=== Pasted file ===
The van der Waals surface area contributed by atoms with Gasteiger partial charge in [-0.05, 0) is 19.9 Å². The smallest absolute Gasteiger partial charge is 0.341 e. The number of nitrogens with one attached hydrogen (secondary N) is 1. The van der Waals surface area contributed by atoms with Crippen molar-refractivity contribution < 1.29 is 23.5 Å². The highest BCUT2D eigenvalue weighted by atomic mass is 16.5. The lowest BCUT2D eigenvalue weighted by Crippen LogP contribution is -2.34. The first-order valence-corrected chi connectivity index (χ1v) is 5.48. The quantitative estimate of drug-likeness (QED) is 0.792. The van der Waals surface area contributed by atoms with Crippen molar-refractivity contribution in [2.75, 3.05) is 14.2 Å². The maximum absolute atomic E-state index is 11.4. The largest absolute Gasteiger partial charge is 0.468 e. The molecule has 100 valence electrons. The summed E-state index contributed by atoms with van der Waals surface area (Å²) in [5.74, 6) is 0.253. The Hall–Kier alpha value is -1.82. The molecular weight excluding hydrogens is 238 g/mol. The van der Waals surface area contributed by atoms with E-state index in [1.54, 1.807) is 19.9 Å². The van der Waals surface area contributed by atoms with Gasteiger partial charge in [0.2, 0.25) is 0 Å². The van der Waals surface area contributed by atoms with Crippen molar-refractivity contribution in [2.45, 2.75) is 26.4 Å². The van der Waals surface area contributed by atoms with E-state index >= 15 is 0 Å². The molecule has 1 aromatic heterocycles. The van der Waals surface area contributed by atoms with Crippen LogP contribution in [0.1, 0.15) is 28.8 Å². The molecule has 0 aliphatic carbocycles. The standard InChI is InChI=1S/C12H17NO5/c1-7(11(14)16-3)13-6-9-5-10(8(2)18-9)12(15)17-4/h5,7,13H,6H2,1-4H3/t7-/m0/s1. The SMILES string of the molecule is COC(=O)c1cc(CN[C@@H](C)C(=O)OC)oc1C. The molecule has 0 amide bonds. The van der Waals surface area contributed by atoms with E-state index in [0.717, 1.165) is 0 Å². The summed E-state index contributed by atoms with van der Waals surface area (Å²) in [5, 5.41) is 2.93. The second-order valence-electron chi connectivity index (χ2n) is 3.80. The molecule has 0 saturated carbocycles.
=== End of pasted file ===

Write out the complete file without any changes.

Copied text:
The van der Waals surface area contributed by atoms with Gasteiger partial charge in [-0.05, 0) is 19.9 Å². The smallest absolute Gasteiger partial charge is 0.341 e. The number of nitrogens with one attached hydrogen (secondary N) is 1. The van der Waals surface area contributed by atoms with Crippen molar-refractivity contribution < 1.29 is 23.5 Å². The highest BCUT2D eigenvalue weighted by atomic mass is 16.5. The lowest BCUT2D eigenvalue weighted by Crippen LogP contribution is -2.34. The first-order valence-corrected chi connectivity index (χ1v) is 5.48. The quantitative estimate of drug-likeness (QED) is 0.792. The van der Waals surface area contributed by atoms with Crippen molar-refractivity contribution in [2.75, 3.05) is 14.2 Å². The maximum absolute atomic E-state index is 11.4. The largest absolute Gasteiger partial charge is 0.468 e. The molecule has 100 valence electrons. The summed E-state index contributed by atoms with van der Waals surface area (Å²) in [5.74, 6) is 0.253. The Hall–Kier alpha value is -1.82. The molecular weight excluding hydrogens is 238 g/mol. The van der Waals surface area contributed by atoms with E-state index in [1.54, 1.807) is 19.9 Å². The van der Waals surface area contributed by atoms with Gasteiger partial charge in [0.2, 0.25) is 0 Å². The van der Waals surface area contributed by atoms with Crippen molar-refractivity contribution in [2.45, 2.75) is 26.4 Å². The van der Waals surface area contributed by atoms with E-state index >= 15 is 0 Å². The molecule has 1 aromatic heterocycles. The van der Waals surface area contributed by atoms with Crippen LogP contribution in [0.1, 0.15) is 28.8 Å². The molecule has 0 aliphatic carbocycles. The standard InChI is InChI=1S/C12H17NO5/c1-7(11(14)16-3)13-6-9-5-10(8(2)18-9)12(15)17-4/h5,7,13H,6H2,1-4H3/t7-/m0/s1. The SMILES string of the molecule is COC(=O)c1cc(CN[C@@H](C)C(=O)OC)oc1C. The molecule has 0 amide bonds. The van der Waals surface area contributed by atoms with E-state index in [0.717, 1.165) is 0 Å². The summed E-state index contributed by atoms with van der Waals surface area (Å²) in [5, 5.41) is 2.93. The second-order valence-electron chi connectivity index (χ2n) is 3.80. The molecule has 0 saturated carbocycles.